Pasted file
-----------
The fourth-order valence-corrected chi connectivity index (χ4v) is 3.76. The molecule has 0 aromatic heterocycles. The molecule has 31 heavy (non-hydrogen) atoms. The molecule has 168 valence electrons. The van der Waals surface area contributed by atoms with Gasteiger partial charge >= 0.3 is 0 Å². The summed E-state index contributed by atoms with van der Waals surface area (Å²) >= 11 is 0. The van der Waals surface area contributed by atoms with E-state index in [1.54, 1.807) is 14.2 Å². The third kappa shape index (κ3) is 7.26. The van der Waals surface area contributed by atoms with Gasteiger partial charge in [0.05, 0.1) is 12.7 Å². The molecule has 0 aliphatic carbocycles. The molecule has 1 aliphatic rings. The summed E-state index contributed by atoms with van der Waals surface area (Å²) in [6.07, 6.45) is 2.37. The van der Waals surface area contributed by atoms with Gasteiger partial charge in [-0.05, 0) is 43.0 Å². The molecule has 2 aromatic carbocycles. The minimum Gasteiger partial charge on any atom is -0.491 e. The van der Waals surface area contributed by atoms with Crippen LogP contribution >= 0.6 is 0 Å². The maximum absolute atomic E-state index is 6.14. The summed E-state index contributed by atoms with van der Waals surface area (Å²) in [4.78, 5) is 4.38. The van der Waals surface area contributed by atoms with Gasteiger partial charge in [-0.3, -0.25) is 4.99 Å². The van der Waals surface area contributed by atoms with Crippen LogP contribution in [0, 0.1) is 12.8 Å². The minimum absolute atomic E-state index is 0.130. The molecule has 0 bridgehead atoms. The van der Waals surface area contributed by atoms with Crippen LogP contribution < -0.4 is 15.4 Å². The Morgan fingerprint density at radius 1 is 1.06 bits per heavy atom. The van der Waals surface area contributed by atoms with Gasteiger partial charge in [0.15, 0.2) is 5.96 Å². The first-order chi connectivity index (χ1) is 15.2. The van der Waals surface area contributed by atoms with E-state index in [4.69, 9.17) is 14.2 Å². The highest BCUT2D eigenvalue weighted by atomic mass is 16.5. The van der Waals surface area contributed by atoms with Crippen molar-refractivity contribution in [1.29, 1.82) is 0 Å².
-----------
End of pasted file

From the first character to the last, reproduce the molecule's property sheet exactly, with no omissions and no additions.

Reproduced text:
The fourth-order valence-corrected chi connectivity index (χ4v) is 3.76. The molecule has 0 aromatic heterocycles. The molecule has 31 heavy (non-hydrogen) atoms. The molecule has 168 valence electrons. The van der Waals surface area contributed by atoms with Gasteiger partial charge >= 0.3 is 0 Å². The summed E-state index contributed by atoms with van der Waals surface area (Å²) >= 11 is 0. The van der Waals surface area contributed by atoms with E-state index in [1.54, 1.807) is 14.2 Å². The third kappa shape index (κ3) is 7.26. The van der Waals surface area contributed by atoms with Gasteiger partial charge in [0.05, 0.1) is 12.7 Å². The molecule has 0 aliphatic carbocycles. The molecule has 1 aliphatic rings. The summed E-state index contributed by atoms with van der Waals surface area (Å²) in [6.07, 6.45) is 2.37. The van der Waals surface area contributed by atoms with Gasteiger partial charge in [-0.05, 0) is 43.0 Å². The molecule has 2 aromatic carbocycles. The minimum Gasteiger partial charge on any atom is -0.491 e. The van der Waals surface area contributed by atoms with Crippen LogP contribution >= 0.6 is 0 Å². The maximum absolute atomic E-state index is 6.14. The summed E-state index contributed by atoms with van der Waals surface area (Å²) in [4.78, 5) is 4.38. The van der Waals surface area contributed by atoms with Gasteiger partial charge in [-0.3, -0.25) is 4.99 Å². The van der Waals surface area contributed by atoms with Crippen LogP contribution in [0, 0.1) is 12.8 Å². The minimum absolute atomic E-state index is 0.130. The molecule has 0 bridgehead atoms. The van der Waals surface area contributed by atoms with Crippen LogP contribution < -0.4 is 15.4 Å². The Morgan fingerprint density at radius 1 is 1.06 bits per heavy atom. The van der Waals surface area contributed by atoms with Gasteiger partial charge in [0.15, 0.2) is 5.96 Å². The first-order chi connectivity index (χ1) is 15.2. The van der Waals surface area contributed by atoms with E-state index in [4.69, 9.17) is 14.2 Å². The highest BCUT2D eigenvalue weighted by atomic mass is 16.5. The van der Waals surface area contributed by atoms with Crippen molar-refractivity contribution in [1.29, 1.82) is 0 Å².